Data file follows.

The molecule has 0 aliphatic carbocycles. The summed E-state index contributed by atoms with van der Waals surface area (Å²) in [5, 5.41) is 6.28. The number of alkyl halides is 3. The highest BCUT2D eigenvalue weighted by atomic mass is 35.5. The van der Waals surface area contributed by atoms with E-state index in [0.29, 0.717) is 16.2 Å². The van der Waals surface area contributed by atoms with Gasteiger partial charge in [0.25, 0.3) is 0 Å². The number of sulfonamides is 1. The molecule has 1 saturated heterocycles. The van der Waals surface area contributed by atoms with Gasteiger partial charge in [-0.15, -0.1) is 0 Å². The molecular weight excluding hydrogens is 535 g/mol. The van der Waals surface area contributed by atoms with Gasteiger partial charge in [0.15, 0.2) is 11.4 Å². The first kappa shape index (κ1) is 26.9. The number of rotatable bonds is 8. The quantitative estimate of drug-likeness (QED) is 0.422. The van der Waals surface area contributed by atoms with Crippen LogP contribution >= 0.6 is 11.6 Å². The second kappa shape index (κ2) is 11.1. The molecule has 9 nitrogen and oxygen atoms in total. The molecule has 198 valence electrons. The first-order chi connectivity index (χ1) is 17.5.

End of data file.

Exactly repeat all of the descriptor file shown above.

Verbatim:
The molecule has 0 aliphatic carbocycles. The summed E-state index contributed by atoms with van der Waals surface area (Å²) in [5, 5.41) is 6.28. The number of alkyl halides is 3. The highest BCUT2D eigenvalue weighted by atomic mass is 35.5. The van der Waals surface area contributed by atoms with E-state index in [0.29, 0.717) is 16.2 Å². The van der Waals surface area contributed by atoms with Gasteiger partial charge in [0.25, 0.3) is 0 Å². The number of sulfonamides is 1. The molecule has 1 saturated heterocycles. The van der Waals surface area contributed by atoms with Gasteiger partial charge in [-0.15, -0.1) is 0 Å². The molecular weight excluding hydrogens is 535 g/mol. The van der Waals surface area contributed by atoms with Gasteiger partial charge in [0.15, 0.2) is 11.4 Å². The first kappa shape index (κ1) is 26.9. The number of rotatable bonds is 8. The quantitative estimate of drug-likeness (QED) is 0.422. The van der Waals surface area contributed by atoms with Crippen LogP contribution >= 0.6 is 11.6 Å². The second kappa shape index (κ2) is 11.1. The molecule has 9 nitrogen and oxygen atoms in total. The molecule has 198 valence electrons. The first-order chi connectivity index (χ1) is 17.5.